Understanding the opportunity cost of investing in a property
While most investors have become involved in real estate investing because they understand the opportunities to make money through leverage and capital growth or high returns, I still see and hear from many who do not fully understand opportunity cost.
Remember that anyone who enters a property generally does so to generate money or income; the amount of offers / properties you own is negligible.
So what does opportunity cost mean?
Well, according to the encyclopedia, “Opportunity cost is a term used in economics, to refer to the cost of something in terms of a lost opportunity (and the benefits that could be received from that opportunity), or the most valuable lost alternative. For example, if a city decides to build a hospital on vacant lot it owns, the opportunity cost is something else that could have been done with the land and construction funds. Sports center on that lot, or a parking lot, or the ability to sell the land to reduce the city’s debt, etc. “
Therefore, in terms of real estate investment, if an investor decides to invest £ 50,000 in a property in, for example, Wales, the opportunity cost would be what he could have obtained by investing in Spain, Ireland or Dubai. Or similarly, if an investor decides to hold 50k equity in a property, the opportunity cost is what they could alternatively have invested this money in and the resulting value.
Now again, this will depend on your specific strategy, and many people are not too concerned about opportunity cost, they are just eager to buy 1-2 properties that they can keep for 15-25 years to use as a pension. That is fine if that is your strategy, but for me it is too broad a strategy, carries risks and does not maximize the opportunities available.
For me, I’ve always had the philosophy, right or wrong, that I should always work hard for my money. What does this mean? Well, as soon as I feel that my money has made a significant return and the returns are likely to decrease, compared to other possibilities, I will look to realize my profits and invest elsewhere, that is, when I feel that the opportunity elsewhere is greater than the current one. chance.
The good thing about property is that this does not necessarily mean selling, as you can refinance and invest money elsewhere.
This is no different than any other type of investment, like buying stocks and shares – you make / lose your money depending on the price you paid and the price you sold, although clearly with the property it is a good opportunity to make a regular income. Also, if you keep it for 15-25 years it should make money, but chances are there will be some scares along the way!
To be a successful investor, you must know when to enter the market and when to exit the market. And the people who do it best buy cheap and sell high!
I’ll give an example, while buying off the plan now has a bit of rigor in the UK, I’ve done it successfully in recent years, but having a clear strategy is the key.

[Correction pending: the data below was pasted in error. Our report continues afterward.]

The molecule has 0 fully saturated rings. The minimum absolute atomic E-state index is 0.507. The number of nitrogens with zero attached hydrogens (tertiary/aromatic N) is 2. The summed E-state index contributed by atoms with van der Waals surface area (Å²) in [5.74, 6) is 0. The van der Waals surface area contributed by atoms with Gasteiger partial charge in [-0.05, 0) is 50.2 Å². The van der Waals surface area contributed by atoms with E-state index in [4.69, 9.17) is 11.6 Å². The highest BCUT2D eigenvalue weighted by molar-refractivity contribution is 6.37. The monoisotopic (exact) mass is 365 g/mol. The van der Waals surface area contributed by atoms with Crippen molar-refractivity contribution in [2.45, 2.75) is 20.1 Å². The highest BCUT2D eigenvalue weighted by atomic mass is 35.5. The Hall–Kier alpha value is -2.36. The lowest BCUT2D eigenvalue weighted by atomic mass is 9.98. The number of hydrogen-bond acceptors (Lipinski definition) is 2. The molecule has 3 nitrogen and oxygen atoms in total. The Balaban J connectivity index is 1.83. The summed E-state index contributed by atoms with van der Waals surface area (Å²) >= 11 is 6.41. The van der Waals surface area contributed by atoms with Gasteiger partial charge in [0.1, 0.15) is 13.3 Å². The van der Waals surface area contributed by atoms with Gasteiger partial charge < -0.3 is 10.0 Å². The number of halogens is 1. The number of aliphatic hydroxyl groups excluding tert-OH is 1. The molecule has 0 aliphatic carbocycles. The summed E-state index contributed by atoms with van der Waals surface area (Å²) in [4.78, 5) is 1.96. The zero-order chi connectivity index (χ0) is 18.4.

For example, by doing all my due diligence, I have managed to buy a property at the right price in the right location, but then I sold it within a year of completion as I felt that was the period when I would see the maximum returns. in, and the opportunities would be greater elsewhere during the next 3 years.
So to review the numbers, I just sold one that I bought on top of the plan last year 12 months before its completion. I bought at a price that was already £ 10k below market value based on my research in an area that had little buy to allow for competition. This was secured with just a £ 5k deposit. Upon completion, I put another £ 28k on deposit, so I tied up £ 33k of my own money. There was no stamp duty in this area.
Then I put it on the market at the end, now even with things slowing down in the area I just sold it for a profit of £ 23k. So I tied up £ 5,000 for 1 year and another £ 28,000 for 6 months to get back £ 56,000.
Why did I sell it? Did I consider refinancing?
My first option would have been to refinance and let out, but the rent would not have accumulated. So while the rent would have accrued to the price I paid for the property, I would have had 56k in equity without doing much for me. So since I am not forecasting great capital growth in the area over the next 3-5 years, and the return was not attractive enough for me, it was better for me to release this capital and find another investment, that is, I felt there was better opportunities for me to spend my £ 56,000 to make more money.
Now clearly when looking to the future it is an element of risk and speculation and there are no definitive answers so you have to forecast the best you can with the data currently available, that is, how you forecast interest rates, costs buy / sell, supply and demand, employment, general economy and market sentiment over the next time period in the markets / regions in which you are investing / looking to invest.
Although the opportunity cost can be difficult to quantify, its effect is universal and very real at the individual level. The principle behind the economic concept of opportunity cost applies to all decisions, not just economic ones, for example when Steven Gerrard decided to stay with Liverpool last summer, his home club and where he is captain, the opportunity cost was what it could have accomplished. if he had moved to Chelsea. It will be interesting to see what he decides this summer; now you may feel that the opportunity cost is too great to reject.
I hope this makes sense and remember to consider opportunity cost the next time you make an investment decision.